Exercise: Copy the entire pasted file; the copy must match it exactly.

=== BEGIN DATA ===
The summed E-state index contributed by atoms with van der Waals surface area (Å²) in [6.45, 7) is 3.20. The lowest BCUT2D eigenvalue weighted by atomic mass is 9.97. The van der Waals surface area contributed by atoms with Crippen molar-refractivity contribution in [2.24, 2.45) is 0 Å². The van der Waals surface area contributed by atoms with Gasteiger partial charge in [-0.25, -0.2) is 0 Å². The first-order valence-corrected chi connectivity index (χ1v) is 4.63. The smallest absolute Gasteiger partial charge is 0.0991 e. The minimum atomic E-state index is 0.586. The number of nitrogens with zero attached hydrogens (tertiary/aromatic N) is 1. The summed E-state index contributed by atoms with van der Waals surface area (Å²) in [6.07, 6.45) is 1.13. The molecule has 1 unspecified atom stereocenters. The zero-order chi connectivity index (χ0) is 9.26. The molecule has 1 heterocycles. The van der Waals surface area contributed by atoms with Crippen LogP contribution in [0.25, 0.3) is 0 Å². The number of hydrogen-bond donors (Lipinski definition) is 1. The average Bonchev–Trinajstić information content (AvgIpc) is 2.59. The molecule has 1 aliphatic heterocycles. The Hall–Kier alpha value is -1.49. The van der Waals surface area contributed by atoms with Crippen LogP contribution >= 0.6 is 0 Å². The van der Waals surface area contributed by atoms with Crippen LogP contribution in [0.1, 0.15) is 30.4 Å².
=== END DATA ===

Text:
The summed E-state index contributed by atoms with van der Waals surface area (Å²) in [6.45, 7) is 3.20. The lowest BCUT2D eigenvalue weighted by atomic mass is 9.97. The van der Waals surface area contributed by atoms with Crippen molar-refractivity contribution in [2.24, 2.45) is 0 Å². The van der Waals surface area contributed by atoms with Gasteiger partial charge in [-0.25, -0.2) is 0 Å². The first-order valence-corrected chi connectivity index (χ1v) is 4.63. The smallest absolute Gasteiger partial charge is 0.0991 e. The minimum atomic E-state index is 0.586. The number of nitrogens with zero attached hydrogens (tertiary/aromatic N) is 1. The summed E-state index contributed by atoms with van der Waals surface area (Å²) in [6.07, 6.45) is 1.13. The molecule has 1 unspecified atom stereocenters. The zero-order chi connectivity index (χ0) is 9.26. The molecule has 1 heterocycles. The van der Waals surface area contributed by atoms with Crippen LogP contribution in [0.25, 0.3) is 0 Å². The number of hydrogen-bond donors (Lipinski definition) is 1. The average Bonchev–Trinajstić information content (AvgIpc) is 2.59. The molecule has 1 aliphatic heterocycles. The Hall–Kier alpha value is -1.49. The van der Waals surface area contributed by atoms with Crippen LogP contribution >= 0.6 is 0 Å². The van der Waals surface area contributed by atoms with Crippen LogP contribution in [0.1, 0.15) is 30.4 Å².